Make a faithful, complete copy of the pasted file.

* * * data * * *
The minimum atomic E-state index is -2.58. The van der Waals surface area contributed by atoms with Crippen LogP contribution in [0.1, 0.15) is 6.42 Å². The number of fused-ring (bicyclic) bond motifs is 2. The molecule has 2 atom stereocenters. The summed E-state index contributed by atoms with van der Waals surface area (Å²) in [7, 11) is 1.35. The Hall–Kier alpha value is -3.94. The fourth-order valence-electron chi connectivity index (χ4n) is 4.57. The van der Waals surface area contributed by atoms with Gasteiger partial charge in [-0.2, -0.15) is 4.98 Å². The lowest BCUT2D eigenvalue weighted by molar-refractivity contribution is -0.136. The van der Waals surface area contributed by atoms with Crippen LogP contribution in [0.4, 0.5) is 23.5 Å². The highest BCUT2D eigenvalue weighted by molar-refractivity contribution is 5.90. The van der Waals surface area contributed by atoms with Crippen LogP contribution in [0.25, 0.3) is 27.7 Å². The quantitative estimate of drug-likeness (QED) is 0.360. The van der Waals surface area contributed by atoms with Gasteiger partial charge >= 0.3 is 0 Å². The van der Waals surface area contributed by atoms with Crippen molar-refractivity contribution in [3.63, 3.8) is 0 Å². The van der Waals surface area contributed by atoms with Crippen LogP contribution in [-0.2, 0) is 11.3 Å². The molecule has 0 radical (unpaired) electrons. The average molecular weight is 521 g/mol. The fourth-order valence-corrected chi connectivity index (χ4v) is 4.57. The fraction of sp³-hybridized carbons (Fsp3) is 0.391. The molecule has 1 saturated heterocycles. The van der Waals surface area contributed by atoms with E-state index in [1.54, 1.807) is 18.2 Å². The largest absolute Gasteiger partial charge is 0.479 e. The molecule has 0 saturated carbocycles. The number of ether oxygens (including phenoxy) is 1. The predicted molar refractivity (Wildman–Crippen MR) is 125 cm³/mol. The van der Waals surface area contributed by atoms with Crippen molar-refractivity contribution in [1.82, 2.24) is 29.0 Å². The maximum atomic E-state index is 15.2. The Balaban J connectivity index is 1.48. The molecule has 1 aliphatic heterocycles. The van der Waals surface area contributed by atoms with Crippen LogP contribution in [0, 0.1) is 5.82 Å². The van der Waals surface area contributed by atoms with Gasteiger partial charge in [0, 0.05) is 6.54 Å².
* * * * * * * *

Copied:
The minimum atomic E-state index is -2.58. The van der Waals surface area contributed by atoms with Crippen LogP contribution in [0.1, 0.15) is 6.42 Å². The number of fused-ring (bicyclic) bond motifs is 2. The molecule has 2 atom stereocenters. The summed E-state index contributed by atoms with van der Waals surface area (Å²) in [7, 11) is 1.35. The Hall–Kier alpha value is -3.94. The fourth-order valence-electron chi connectivity index (χ4n) is 4.57. The van der Waals surface area contributed by atoms with Gasteiger partial charge in [-0.2, -0.15) is 4.98 Å². The lowest BCUT2D eigenvalue weighted by molar-refractivity contribution is -0.136. The van der Waals surface area contributed by atoms with Crippen LogP contribution in [0.4, 0.5) is 23.5 Å². The highest BCUT2D eigenvalue weighted by molar-refractivity contribution is 5.90. The van der Waals surface area contributed by atoms with Crippen LogP contribution in [0.25, 0.3) is 27.7 Å². The quantitative estimate of drug-likeness (QED) is 0.360. The van der Waals surface area contributed by atoms with Gasteiger partial charge >= 0.3 is 0 Å². The van der Waals surface area contributed by atoms with Crippen molar-refractivity contribution in [3.63, 3.8) is 0 Å². The van der Waals surface area contributed by atoms with Crippen LogP contribution in [-0.2, 0) is 11.3 Å². The molecule has 0 radical (unpaired) electrons. The average molecular weight is 521 g/mol. The fourth-order valence-corrected chi connectivity index (χ4v) is 4.57. The fraction of sp³-hybridized carbons (Fsp3) is 0.391. The molecule has 1 saturated heterocycles. The van der Waals surface area contributed by atoms with E-state index in [1.54, 1.807) is 18.2 Å². The largest absolute Gasteiger partial charge is 0.479 e. The molecule has 0 saturated carbocycles. The number of ether oxygens (including phenoxy) is 1. The predicted molar refractivity (Wildman–Crippen MR) is 125 cm³/mol. The van der Waals surface area contributed by atoms with Crippen molar-refractivity contribution in [1.82, 2.24) is 29.0 Å². The maximum atomic E-state index is 15.2. The Balaban J connectivity index is 1.48. The molecule has 1 aliphatic heterocycles. The van der Waals surface area contributed by atoms with Crippen LogP contribution in [0, 0.1) is 5.82 Å². The van der Waals surface area contributed by atoms with Gasteiger partial charge in [0, 0.05) is 6.54 Å².